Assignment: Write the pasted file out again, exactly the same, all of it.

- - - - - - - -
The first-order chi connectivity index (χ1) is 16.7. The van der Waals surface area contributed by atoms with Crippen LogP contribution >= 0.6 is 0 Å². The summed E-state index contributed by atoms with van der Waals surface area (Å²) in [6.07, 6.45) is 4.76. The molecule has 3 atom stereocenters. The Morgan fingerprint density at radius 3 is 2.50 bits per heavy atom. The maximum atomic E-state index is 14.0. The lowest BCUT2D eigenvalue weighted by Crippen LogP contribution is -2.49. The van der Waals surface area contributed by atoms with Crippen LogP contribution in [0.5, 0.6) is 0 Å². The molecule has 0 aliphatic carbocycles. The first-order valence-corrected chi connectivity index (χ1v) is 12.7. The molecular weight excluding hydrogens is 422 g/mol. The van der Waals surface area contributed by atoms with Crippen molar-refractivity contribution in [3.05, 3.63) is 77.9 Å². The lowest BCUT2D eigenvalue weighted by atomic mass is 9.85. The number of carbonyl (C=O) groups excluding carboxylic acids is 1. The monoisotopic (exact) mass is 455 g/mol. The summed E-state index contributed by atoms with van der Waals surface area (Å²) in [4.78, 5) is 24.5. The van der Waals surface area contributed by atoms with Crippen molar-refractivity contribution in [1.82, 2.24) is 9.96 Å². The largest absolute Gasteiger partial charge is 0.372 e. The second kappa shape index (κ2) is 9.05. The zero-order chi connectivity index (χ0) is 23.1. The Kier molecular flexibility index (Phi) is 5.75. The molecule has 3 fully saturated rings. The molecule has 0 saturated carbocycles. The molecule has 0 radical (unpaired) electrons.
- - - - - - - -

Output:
The first-order chi connectivity index (χ1) is 16.7. The van der Waals surface area contributed by atoms with Crippen LogP contribution >= 0.6 is 0 Å². The summed E-state index contributed by atoms with van der Waals surface area (Å²) in [6.07, 6.45) is 4.76. The molecule has 3 atom stereocenters. The Morgan fingerprint density at radius 3 is 2.50 bits per heavy atom. The maximum atomic E-state index is 14.0. The lowest BCUT2D eigenvalue weighted by Crippen LogP contribution is -2.49. The van der Waals surface area contributed by atoms with Crippen LogP contribution in [0.5, 0.6) is 0 Å². The molecule has 0 aliphatic carbocycles. The first-order valence-corrected chi connectivity index (χ1v) is 12.7. The molecular weight excluding hydrogens is 422 g/mol. The van der Waals surface area contributed by atoms with Crippen molar-refractivity contribution in [3.05, 3.63) is 77.9 Å². The lowest BCUT2D eigenvalue weighted by atomic mass is 9.85. The number of carbonyl (C=O) groups excluding carboxylic acids is 1. The monoisotopic (exact) mass is 455 g/mol. The summed E-state index contributed by atoms with van der Waals surface area (Å²) in [4.78, 5) is 24.5. The van der Waals surface area contributed by atoms with Crippen molar-refractivity contribution in [1.82, 2.24) is 9.96 Å². The largest absolute Gasteiger partial charge is 0.372 e. The second kappa shape index (κ2) is 9.05. The zero-order chi connectivity index (χ0) is 23.1. The Kier molecular flexibility index (Phi) is 5.75. The molecule has 3 fully saturated rings. The molecule has 0 saturated carbocycles. The molecule has 0 radical (unpaired) electrons.